[F]rustration is building behind the scenes, egged on by a conservative media and Twitter conversation that has blamed the media for accusing Romney of a premature response to the crises in Libya and Egypt.

    To say that the right is coalescing around this anti-media argument would be an understatement. The Wall Street Journal editorial page, Ari Fleischer, Erick Erickson, John Podhoretz, Rich Lowry, Philip Klein, and others are all pushing a very similar line: the media has been unfair to Romney

  6. rikyrah says:

    Pastor: lynching photo shown to urge people to vote

    INDIANAPOLIS (WISH) – A sign urging people to vote is sparking a lot of conversation on the city’s east side.

    The sign sits in front of Greater St. Mark Missionary Baptist Church on East 38th Street.

    The sign reads on top, “Vote,” but it’s the imagery that has people talking.

    One side of the sign shows slaves in chains, with the wording beneath it “Lest we forget.”

    The other side of the sign shows the historical image of the lynching in Marion of two black men in the 1930’s.

    “It’s to let people know there’s been a price paid for the privilege of voting. Often times people get complacent and don’t realize that people made a sacrifice, matter of fact, the ultimate sacrifice for such a privilege,” said Pastor Joy Thornton with Greater St. Mark Missionary Baptist Church.

  7. Ametia says:

    Actress Kathy Bates recovering from double mastectomy
    By the CNN Wire Staff
    updated 5:46 PM EDT, Wed September 12, 2012

    (CNN) — Actress Kathy Bates is recovering after having a double mastectomy, a publicist confirmed Wednesday.
    Bates, nominated for an Emmy for her lead role in the TV drama series “Harry’s Law,” was diagnosed with breast cancer two months ago, the actress tweeted.
    Her publicist said she hasn’t had to undergo chemotherapy or radiation therapy.

    don’t miss my breasts as much as I miss Harry’s Law. ;-) Thanks for all the sweet tweets. Y’all kept me going,” Bates tweeted.
    Bates, 64, is best known for winning an Academy Award for Best Actress in the 1991 movie “Misery.”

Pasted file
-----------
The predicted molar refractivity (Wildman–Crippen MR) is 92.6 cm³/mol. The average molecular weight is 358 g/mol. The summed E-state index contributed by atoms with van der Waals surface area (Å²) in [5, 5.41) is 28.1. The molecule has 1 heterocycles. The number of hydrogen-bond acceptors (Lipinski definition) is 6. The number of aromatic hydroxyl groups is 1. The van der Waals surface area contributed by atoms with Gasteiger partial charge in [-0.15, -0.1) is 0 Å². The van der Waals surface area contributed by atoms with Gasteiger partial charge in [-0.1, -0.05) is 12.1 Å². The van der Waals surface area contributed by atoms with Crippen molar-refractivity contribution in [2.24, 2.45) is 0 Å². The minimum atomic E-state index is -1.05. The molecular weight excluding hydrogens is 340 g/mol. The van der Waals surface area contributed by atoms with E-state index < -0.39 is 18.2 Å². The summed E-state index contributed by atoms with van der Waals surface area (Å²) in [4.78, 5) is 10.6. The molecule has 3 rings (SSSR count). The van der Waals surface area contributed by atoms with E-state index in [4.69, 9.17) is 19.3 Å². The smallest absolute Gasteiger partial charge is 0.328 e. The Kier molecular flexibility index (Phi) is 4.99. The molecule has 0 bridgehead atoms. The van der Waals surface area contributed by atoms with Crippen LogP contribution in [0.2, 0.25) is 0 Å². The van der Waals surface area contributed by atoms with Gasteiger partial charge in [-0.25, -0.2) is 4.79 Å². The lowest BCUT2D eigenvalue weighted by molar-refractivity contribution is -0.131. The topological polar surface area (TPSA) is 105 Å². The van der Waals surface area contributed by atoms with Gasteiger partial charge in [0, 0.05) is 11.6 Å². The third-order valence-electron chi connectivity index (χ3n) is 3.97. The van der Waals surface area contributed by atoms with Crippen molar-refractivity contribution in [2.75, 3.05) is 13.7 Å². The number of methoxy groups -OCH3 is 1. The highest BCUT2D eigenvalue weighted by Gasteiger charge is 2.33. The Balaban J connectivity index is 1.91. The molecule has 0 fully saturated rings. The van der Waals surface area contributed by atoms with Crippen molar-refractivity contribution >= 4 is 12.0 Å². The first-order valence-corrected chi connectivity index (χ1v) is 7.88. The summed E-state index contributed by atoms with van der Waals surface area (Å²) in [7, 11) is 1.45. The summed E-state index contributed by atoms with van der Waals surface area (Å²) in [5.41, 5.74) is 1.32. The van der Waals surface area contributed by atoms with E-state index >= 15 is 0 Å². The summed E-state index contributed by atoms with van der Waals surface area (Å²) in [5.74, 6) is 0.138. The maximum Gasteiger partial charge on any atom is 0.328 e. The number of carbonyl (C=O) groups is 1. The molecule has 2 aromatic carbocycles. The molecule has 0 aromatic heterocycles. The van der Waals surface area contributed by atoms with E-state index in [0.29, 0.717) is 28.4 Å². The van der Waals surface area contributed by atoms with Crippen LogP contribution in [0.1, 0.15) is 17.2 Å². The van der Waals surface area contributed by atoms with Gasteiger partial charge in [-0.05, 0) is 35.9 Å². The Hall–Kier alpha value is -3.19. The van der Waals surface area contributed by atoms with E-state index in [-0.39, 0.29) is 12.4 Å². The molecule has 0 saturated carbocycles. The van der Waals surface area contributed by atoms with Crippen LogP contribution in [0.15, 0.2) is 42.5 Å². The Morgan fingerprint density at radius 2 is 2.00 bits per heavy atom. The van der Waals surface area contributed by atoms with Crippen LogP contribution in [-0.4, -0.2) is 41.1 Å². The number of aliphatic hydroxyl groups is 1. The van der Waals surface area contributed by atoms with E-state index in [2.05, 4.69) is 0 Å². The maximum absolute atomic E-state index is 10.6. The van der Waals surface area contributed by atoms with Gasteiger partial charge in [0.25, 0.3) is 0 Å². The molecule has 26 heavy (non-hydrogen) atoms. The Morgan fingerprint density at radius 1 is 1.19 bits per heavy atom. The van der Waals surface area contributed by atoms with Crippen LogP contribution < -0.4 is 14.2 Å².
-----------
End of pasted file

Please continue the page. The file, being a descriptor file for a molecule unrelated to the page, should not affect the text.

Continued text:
She earned Academy Award nominations as Best Supporting Actress for “Primary Colors” and “About Schmidt.”
    The Emmy Awards are September 23. Bates also is nominated in the Outstanding Guest Actress category for a guest appearance on the comedy “Two and a Half Men.”

  8. rikyrah says:

    September 13, 2012

    The next question for Mitt Romney

    The Romney campaign’s echoing hollowness on foreign policy may–or rather should–soon replace all the talk of the Romney campaign’s astonishing political amateurism. The NY Times, in a minor state of shock, quotes a senior staffer:

    Mr. Romney’s camp was surprised by the blowback. “While there may be differences of opinion regarding issues of timing … I think everyone stands behind the critique of the administration, which we believe has conducted its foreign policy in a feckless manner.”

    Yesterday, after posting a hard-copy litany of those possible “differences” from downright despondent Republicans–the Romney camp’s ploy was an “utter disaster,” “[un]presidential,” “incompetent” and “just unbelievable”–BuzzFeed’s Ben Smith mentioned in a television interview that Romney has been, and almost certainly will remain, strikingly silent on actual alternatives to President Obama’s “feckless” foreign policy.

    Because there aren’t any, really. And even the feckless Mitt Romney knows it.

  9. rikyrah says:

    Putin thankful for Romney rhetoric
    By Steve Benen
    Thu Sep 13, 2012 12:33 PM EDT.

    In March, Mitt Romney said Russia is “clearly” the nation’s “number one geo-political foe,” a comment that’s been widely ridiculed in a variety of circles. As Rachel noted last night, soon after Romney’s comment, Colin Powell said on MSNBC, “Come on, Mitt, think.”

    But on the other side of the Atlantic, there’s apparently one person who was delighted by Romney’s rhetoric. His name is Vladimir Putin.